As to the equestrian use of the site, this will not only continue but will become a cornerstone of the annual events programme at the new Heritage Centre. We have enlisted the help of Colonel Angus Cameron, who is both a Royal Artillery Officer and a keen horse-rider, to bring together the diverse equestrian communities and ensure their views are heard. He will be leading a series of stakeholder focus groups over the coming weeks and advising us on how we can best accommodate the wide range of equestrian groups already using the site. Colonel Cameron is enthusiastic about this challenging role, commenting, “This is a great opportunity not just to secure the future of equestrian events at Larkhill, but also to improve on the quality of facilities and the overall experience offered to those attending.”
NEW APPOINTMENTS TO RAML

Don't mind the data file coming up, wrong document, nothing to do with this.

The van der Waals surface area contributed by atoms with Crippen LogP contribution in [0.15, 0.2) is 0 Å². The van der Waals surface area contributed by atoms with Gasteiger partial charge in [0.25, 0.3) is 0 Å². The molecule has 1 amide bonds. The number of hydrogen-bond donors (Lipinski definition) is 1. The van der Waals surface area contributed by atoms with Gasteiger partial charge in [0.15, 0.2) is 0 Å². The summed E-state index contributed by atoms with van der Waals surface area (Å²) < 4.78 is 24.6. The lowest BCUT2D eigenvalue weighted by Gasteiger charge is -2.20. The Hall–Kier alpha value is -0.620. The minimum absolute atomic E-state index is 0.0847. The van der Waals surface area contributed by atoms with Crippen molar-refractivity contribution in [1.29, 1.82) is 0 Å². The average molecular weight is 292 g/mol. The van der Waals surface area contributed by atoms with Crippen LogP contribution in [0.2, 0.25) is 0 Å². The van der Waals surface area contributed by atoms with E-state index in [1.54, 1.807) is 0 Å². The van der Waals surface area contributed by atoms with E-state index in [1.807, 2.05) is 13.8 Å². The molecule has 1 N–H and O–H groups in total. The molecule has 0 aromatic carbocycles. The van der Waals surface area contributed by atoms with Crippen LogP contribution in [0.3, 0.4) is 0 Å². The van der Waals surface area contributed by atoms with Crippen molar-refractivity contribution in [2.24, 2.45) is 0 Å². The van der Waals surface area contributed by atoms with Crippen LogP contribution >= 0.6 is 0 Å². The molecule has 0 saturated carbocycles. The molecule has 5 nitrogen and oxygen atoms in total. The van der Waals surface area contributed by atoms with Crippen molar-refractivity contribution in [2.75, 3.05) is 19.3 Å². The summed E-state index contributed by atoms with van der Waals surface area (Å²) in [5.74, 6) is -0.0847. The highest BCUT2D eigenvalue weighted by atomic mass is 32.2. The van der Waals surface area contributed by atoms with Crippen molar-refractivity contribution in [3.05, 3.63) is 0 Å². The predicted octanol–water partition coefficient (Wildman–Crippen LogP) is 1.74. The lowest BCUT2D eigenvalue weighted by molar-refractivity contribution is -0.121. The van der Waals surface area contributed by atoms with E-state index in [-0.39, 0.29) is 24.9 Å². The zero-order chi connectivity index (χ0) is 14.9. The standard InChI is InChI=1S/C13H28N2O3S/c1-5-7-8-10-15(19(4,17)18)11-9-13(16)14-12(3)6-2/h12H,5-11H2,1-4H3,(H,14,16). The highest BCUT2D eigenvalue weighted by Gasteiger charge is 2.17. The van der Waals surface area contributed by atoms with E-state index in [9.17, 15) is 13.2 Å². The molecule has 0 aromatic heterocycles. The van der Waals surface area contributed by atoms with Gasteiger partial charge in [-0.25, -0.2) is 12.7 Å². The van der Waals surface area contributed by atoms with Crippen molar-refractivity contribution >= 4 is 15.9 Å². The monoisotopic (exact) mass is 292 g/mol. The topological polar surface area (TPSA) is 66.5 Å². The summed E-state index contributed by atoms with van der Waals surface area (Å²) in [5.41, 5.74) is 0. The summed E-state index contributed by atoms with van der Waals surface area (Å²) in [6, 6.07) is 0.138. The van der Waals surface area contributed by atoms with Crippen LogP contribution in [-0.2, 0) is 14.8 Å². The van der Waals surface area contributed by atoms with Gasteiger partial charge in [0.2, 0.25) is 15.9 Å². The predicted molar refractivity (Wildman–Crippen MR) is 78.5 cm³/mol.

RAML are pleased to announce the appointment of Peter Wragg to the board. Peter is Chairman of Visitwiltshire, a board member of the Swindon and Wiltshire Local Enterprise Partnership (LEP) and a Director of the Bath Rugby Foundation.
Peter first became involved in the SPHC project two and a half years ago when the initial discussions were had with Visitwiltshire about the possibility of bringing the project to Wiltshire. He has been closely involved ever since providing key links with both local and national tourism organisations, Wiltshire Council and the LEP. Peter has extensive fundraising experience through his work with Bath Rugby Foundation and he has taken on the responsibility for fundraising on the RAML board.
‘The proposed heritage centre and museum immediately captured my imagination. Not only because of the heritage benefits that will benefit Wiltshire but also for what it would do for its tourism industry and community in general.’
‘Heritage is part of the very fabric of Wiltshire’s tourism offer and the rich collection that is proposed for the museum will significantly add to that. The heritage centre will enhance the general tourism offer both in terms of volume and diversity and it will increase the numbers of visitors to the county thus creating significant direct and indirect employment.’